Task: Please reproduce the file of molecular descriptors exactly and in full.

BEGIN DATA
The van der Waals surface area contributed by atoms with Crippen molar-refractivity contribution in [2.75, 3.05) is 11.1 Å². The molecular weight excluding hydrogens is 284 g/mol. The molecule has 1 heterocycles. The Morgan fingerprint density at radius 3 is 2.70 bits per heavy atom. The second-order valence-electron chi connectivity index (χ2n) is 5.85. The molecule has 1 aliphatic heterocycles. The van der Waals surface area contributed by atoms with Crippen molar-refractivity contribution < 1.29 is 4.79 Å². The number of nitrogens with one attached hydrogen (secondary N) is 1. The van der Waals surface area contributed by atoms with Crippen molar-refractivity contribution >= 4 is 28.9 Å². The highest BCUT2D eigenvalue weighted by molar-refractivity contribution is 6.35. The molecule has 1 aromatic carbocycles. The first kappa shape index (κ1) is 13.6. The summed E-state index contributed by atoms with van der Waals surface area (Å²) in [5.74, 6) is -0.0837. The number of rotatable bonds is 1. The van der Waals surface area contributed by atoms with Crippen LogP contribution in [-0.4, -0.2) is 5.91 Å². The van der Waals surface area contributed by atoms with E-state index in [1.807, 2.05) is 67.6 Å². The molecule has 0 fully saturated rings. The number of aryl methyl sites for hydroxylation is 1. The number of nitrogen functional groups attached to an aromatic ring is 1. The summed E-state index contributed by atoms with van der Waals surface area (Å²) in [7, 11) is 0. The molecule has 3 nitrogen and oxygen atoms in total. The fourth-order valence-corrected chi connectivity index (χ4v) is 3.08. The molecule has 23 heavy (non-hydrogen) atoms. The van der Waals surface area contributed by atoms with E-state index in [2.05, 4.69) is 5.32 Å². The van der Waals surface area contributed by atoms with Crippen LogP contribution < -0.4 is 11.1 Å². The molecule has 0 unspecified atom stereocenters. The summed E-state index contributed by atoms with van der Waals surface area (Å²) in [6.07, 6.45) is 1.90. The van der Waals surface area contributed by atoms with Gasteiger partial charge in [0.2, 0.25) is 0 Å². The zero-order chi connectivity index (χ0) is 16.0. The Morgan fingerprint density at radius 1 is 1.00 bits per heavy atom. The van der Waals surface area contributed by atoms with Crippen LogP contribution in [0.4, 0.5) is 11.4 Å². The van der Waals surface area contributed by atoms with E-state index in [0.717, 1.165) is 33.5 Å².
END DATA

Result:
The van der Waals surface area contributed by atoms with Crippen molar-refractivity contribution in [2.75, 3.05) is 11.1 Å². The molecular weight excluding hydrogens is 284 g/mol. The molecule has 1 heterocycles. The Morgan fingerprint density at radius 3 is 2.70 bits per heavy atom. The second-order valence-electron chi connectivity index (χ2n) is 5.85. The molecule has 1 aliphatic heterocycles. The van der Waals surface area contributed by atoms with Crippen molar-refractivity contribution < 1.29 is 4.79 Å². The number of nitrogens with one attached hydrogen (secondary N) is 1. The van der Waals surface area contributed by atoms with Crippen molar-refractivity contribution >= 4 is 28.9 Å². The highest BCUT2D eigenvalue weighted by molar-refractivity contribution is 6.35. The molecule has 1 aromatic carbocycles. The first kappa shape index (κ1) is 13.6. The summed E-state index contributed by atoms with van der Waals surface area (Å²) in [5.74, 6) is -0.0837. The number of rotatable bonds is 1. The van der Waals surface area contributed by atoms with Crippen LogP contribution in [-0.4, -0.2) is 5.91 Å². The van der Waals surface area contributed by atoms with E-state index in [1.807, 2.05) is 67.6 Å². The molecule has 0 fully saturated rings. The number of aryl methyl sites for hydroxylation is 1. The number of nitrogen functional groups attached to an aromatic ring is 1. The summed E-state index contributed by atoms with van der Waals surface area (Å²) in [7, 11) is 0. The molecule has 3 nitrogen and oxygen atoms in total. The fourth-order valence-corrected chi connectivity index (χ4v) is 3.08. The molecule has 23 heavy (non-hydrogen) atoms. The van der Waals surface area contributed by atoms with E-state index in [2.05, 4.69) is 5.32 Å². The van der Waals surface area contributed by atoms with Crippen LogP contribution < -0.4 is 11.1 Å². The molecule has 0 unspecified atom stereocenters. The summed E-state index contributed by atoms with van der Waals surface area (Å²) in [6.07, 6.45) is 1.90. The van der Waals surface area contributed by atoms with Gasteiger partial charge in [0.2, 0.25) is 0 Å². The zero-order chi connectivity index (χ0) is 16.0. The Morgan fingerprint density at radius 1 is 1.00 bits per heavy atom. The van der Waals surface area contributed by atoms with Crippen LogP contribution in [0.4, 0.5) is 11.4 Å². The van der Waals surface area contributed by atoms with E-state index in [0.717, 1.165) is 33.5 Å².